After a post titled “General public should stop purchasing eatables (especially fried) packed in newspapers from any vendor” went viral on Facebook recently, the dangers of food packaged in newspapers has come to light. Posted by the Pune Cantonment Board, the post was shared by many, along with personal experiences of having seen the print wiped clean in newspapers that were used to pack food.
“Eating food which is packed in newspapers is not good. Newspapers use chemicals which contain a high percentage of lead, the primary component of paint. Consumption of lead in any manner is dangerous to health,” said Dr. Indra Mohan, a senior general physician to DC.
He pointed out the lack of awareness among the public when it comes to the consumption of food wrapped in newspapers and attributed this lack of awareness to people willingly accepting newspaper-wrapped food items from vendors, especially the ones whi sell fried foods like vadas, pakoras, samosas, etc.
Newspapers may contain harmful chemicals like diisobutyl phthalate and di-n-butyl phthalate, which contaminates the food that comes packed in them. Nutritionist Sujatha Stephen offers an alternative. “We should start using butter packing for foods. The ink with which the newspaper is printed affects the stomach, and could cause food poisoning,” she explains.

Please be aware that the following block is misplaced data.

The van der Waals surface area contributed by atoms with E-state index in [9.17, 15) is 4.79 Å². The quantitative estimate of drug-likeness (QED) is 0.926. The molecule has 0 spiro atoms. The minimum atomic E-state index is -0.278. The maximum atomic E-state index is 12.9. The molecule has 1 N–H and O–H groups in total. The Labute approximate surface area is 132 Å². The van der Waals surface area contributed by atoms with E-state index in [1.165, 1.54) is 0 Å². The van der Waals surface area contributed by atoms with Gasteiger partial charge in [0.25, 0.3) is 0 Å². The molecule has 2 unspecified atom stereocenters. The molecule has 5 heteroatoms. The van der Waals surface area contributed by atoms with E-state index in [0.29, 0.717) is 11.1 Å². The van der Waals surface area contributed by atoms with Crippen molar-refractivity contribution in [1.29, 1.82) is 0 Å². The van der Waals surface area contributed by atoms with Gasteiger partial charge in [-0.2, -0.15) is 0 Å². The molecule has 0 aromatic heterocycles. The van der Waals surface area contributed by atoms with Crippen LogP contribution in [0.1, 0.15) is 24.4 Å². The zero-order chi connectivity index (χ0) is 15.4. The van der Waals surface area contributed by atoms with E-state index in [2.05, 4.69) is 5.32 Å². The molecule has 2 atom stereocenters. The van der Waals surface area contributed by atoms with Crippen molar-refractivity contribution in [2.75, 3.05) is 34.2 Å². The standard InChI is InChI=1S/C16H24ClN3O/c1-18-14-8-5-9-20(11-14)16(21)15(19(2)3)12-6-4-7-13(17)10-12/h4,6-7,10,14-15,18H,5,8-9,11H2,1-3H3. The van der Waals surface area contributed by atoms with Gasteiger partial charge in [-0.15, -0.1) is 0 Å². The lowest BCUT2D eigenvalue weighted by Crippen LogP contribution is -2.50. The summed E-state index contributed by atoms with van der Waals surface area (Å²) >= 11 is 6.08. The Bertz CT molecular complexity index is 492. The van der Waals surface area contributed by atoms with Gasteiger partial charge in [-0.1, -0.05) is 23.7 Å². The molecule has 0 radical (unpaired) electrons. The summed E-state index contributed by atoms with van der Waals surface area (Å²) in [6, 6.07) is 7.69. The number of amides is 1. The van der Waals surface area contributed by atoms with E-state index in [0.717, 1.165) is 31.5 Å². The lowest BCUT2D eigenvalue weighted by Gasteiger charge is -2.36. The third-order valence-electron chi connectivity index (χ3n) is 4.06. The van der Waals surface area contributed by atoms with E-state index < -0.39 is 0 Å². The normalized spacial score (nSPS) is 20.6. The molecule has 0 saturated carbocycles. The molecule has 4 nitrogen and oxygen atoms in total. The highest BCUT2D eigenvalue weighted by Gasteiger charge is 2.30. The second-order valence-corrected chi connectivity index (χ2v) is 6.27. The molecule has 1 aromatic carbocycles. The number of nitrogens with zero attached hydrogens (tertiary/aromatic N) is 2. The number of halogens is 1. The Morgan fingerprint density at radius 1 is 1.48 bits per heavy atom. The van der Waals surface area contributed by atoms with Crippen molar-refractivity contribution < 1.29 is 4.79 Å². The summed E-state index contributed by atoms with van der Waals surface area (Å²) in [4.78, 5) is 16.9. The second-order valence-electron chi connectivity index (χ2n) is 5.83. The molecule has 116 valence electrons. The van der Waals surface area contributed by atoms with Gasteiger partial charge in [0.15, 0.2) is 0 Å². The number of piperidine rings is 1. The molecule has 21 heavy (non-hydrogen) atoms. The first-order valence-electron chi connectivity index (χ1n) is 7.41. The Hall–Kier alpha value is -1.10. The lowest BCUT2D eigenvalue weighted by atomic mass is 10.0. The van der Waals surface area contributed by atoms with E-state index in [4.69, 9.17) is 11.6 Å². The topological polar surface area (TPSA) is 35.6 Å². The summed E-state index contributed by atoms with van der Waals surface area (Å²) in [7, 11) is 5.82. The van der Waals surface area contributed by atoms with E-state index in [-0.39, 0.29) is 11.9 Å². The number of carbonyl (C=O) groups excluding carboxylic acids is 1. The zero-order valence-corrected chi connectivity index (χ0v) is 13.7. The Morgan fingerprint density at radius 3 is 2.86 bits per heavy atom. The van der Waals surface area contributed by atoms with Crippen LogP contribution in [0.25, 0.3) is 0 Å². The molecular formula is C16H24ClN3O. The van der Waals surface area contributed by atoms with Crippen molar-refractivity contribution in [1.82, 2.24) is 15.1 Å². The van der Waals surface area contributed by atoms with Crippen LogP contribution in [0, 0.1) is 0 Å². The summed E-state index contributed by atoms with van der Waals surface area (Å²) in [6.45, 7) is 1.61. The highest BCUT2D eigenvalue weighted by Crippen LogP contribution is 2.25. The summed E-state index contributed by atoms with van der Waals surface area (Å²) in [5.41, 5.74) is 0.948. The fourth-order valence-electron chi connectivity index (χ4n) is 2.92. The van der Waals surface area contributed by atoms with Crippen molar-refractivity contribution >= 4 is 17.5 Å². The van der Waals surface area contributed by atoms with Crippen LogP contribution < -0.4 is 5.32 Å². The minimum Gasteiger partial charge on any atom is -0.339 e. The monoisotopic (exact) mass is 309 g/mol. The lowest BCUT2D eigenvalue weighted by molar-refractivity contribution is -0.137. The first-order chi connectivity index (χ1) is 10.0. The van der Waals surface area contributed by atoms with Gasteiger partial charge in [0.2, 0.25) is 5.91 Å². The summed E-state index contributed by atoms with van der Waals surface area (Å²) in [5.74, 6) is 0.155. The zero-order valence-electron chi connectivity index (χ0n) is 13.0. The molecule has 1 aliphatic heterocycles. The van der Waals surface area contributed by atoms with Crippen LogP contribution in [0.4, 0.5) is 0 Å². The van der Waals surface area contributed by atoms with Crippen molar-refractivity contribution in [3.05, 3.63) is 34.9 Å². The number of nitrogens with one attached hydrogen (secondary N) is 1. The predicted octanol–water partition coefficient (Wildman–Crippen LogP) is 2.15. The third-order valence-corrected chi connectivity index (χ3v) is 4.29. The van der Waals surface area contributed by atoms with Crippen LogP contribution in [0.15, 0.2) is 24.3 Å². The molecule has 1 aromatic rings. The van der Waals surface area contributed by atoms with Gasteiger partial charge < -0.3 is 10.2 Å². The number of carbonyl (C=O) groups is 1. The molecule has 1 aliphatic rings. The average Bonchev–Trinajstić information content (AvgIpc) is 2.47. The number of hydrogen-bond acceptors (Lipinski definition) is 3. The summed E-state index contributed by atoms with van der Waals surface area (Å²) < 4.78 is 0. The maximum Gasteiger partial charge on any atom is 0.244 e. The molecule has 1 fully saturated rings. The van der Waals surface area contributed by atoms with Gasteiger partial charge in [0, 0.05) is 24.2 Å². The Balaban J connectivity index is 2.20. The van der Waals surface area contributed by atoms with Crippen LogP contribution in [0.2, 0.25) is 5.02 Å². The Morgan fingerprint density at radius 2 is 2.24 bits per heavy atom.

The public, however, is predominantly clueless about the harmful effects of newspaper ink in their food. They accept the food wrapped in newspapers from vendors without questions since it has been a very prevalent practice to date and also there isn’t much choice.
An advisory from the Food Safety and Standards Authority of India (FSSAI) states: “Wrapping food in newspapers is an unhealthy practice and the consumption of such food is injurious to health, even if the food has been cooked hygienically.”
It is to be noted that the FSSAI has already banned the packaging of food in newspapers and yet the practice seems to be as rampant as ever. There is a need for the public to be made aware of this on a larger scale so that it can be curbed at the earliest.